Bhekinkosi Moyo
Bhekinkosi Moyo

Disorganised by my ‘organisation’

In his book, The Black Swan, The Impact of the Highly Improbable, Nassim Nicholas Taleb furthers the argument (he introduced in Fooled By Randomness: The Hidden Role of Chance in Life and in the Markets) that in life there are rare events, normally outliers, with impacts that are decisive and often irreversible. Such events happen in a world called “extremestein”. The improbable always changes one’s life forever, 9/11, for example, was one such event.

I had my own version of a “black swan” today. It is not comparable to 9/11 or any other event which changed the course of life for many. But if not handled carefully, my own version of a black swan — small as it is — might actually change the course of life for many around me. So it is not funny at all that I lost all my important documents by an unconscious “touch” of a certain key on my PC, if that is what transpired. I am not sure what exactly happened. But it is drastic.

Instead of stressing and crying into the night, I decided I would dedicate my energy to random thoughts on words: PC, stress, organisation, folders and control. Over the past several months I have not been inspired to write a contribution for my Thought Leader blog. Not because there were no juicy or worthy topics, I was just not feeling the urge to write — ideas came and quickly evaporated into thin air. This I suppose is the fate of many writers — having to wait for that moment when you are inspired and really fired up to write endlessly whether from some stream of consciousness or from randomness. Today was one of those days for me. What I am about to describe could have possibly pushed me to temporary heavy drinking, sulking or, even worse, a sleepless night, seeing that it was almost nine in the evening when I just discovered the worst of all expected events in my world of operation. I am talking about losing important documents I have worked hard for a long time to compile.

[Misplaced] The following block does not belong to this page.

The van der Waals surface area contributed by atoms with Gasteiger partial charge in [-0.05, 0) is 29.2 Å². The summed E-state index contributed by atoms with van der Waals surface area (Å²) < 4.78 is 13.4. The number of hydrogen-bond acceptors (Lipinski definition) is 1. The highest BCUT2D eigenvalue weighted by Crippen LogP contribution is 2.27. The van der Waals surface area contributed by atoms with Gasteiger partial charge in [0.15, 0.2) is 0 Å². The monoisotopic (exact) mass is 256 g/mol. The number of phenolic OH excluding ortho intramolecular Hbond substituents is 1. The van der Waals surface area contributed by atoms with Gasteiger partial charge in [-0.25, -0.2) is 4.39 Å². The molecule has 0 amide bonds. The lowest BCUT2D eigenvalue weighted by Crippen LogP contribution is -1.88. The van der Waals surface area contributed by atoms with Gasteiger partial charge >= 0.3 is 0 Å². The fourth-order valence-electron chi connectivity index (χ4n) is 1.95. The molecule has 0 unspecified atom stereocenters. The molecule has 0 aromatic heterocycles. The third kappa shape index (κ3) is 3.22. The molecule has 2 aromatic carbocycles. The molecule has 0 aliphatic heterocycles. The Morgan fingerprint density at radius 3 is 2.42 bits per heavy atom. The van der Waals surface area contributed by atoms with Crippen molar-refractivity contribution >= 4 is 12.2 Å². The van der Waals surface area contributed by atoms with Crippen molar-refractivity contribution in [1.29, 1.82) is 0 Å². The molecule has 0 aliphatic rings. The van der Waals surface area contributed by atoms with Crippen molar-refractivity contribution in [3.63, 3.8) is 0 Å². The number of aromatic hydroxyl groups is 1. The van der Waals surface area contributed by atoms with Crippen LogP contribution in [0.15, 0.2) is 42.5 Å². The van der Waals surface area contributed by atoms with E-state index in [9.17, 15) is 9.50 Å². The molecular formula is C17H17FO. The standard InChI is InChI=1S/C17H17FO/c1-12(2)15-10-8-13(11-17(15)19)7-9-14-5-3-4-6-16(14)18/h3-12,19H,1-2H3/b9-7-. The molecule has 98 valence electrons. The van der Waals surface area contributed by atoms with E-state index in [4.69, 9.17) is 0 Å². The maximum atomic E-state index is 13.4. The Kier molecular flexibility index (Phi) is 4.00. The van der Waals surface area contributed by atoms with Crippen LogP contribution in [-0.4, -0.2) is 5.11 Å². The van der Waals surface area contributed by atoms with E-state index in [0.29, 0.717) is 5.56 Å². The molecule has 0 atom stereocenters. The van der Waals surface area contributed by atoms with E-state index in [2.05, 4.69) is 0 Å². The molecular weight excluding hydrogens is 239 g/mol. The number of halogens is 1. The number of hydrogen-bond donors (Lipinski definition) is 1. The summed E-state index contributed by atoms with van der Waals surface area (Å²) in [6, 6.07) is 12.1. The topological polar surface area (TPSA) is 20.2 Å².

I love the information technology revolution. My life has been easy ever since. I can work from any space — public or private — and yet today it seems as if I have just been made to pay back for all the ease. I have been so careful, creating folders in my inbox, marking them professionally with all kinds of names (conferences, personal files, programs, reports, proposals etc) and till today this seemed to be my daily routine. I read my emails and sent them to their rightful folders. Those that I think are not worth keeping, I delete and at the end of the day, I empty my trash folder. I have done this ever since I started owning an email address, work and personal. It has been great, well up till today.

Today my organised self was my worst enemy. I am not sure what happened but whatever it was it has shown me that I have no control over what is in my PC. Whether I deleted my folders unconsciously or unaware is neither here nor there, the point is I cannot get them. After frantically asking the IT person to retrieve them for me he came back with even more devastating news. “To restore the folder, we would have to set up a new server and restore everyone’s email accounts and then we would lose all email since last night’s backup. That sounds pretty disruptive,” he said. To be sure, it would be.